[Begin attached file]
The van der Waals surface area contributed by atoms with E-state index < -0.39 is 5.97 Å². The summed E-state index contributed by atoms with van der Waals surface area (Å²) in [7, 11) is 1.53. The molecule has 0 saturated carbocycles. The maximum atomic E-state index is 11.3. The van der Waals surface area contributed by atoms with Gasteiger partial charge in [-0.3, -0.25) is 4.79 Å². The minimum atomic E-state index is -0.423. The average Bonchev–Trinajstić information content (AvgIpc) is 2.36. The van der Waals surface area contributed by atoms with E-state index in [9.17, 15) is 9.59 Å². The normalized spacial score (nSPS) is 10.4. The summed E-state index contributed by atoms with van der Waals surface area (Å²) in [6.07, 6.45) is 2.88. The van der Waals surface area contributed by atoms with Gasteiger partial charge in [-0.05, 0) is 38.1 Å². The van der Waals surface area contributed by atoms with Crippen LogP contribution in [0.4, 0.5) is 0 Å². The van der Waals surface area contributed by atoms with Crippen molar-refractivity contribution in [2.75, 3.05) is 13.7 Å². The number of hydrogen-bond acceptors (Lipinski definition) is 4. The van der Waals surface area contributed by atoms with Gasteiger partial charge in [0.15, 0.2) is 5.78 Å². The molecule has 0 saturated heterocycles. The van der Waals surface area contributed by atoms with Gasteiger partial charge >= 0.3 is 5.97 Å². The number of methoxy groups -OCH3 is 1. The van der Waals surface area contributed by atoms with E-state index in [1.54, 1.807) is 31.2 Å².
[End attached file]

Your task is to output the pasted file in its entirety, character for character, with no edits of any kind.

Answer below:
The van der Waals surface area contributed by atoms with E-state index < -0.39 is 5.97 Å². The summed E-state index contributed by atoms with van der Waals surface area (Å²) in [7, 11) is 1.53. The molecule has 0 saturated carbocycles. The maximum atomic E-state index is 11.3. The van der Waals surface area contributed by atoms with Gasteiger partial charge in [-0.3, -0.25) is 4.79 Å². The minimum atomic E-state index is -0.423. The average Bonchev–Trinajstić information content (AvgIpc) is 2.36. The van der Waals surface area contributed by atoms with E-state index in [9.17, 15) is 9.59 Å². The normalized spacial score (nSPS) is 10.4. The summed E-state index contributed by atoms with van der Waals surface area (Å²) in [6.07, 6.45) is 2.88. The van der Waals surface area contributed by atoms with Gasteiger partial charge in [-0.05, 0) is 38.1 Å². The van der Waals surface area contributed by atoms with Crippen LogP contribution in [0.4, 0.5) is 0 Å². The van der Waals surface area contributed by atoms with Crippen molar-refractivity contribution in [2.75, 3.05) is 13.7 Å². The number of hydrogen-bond acceptors (Lipinski definition) is 4. The van der Waals surface area contributed by atoms with Gasteiger partial charge in [0.15, 0.2) is 5.78 Å². The molecule has 0 saturated heterocycles. The van der Waals surface area contributed by atoms with Gasteiger partial charge >= 0.3 is 5.97 Å². The number of methoxy groups -OCH3 is 1. The van der Waals surface area contributed by atoms with E-state index in [1.54, 1.807) is 31.2 Å².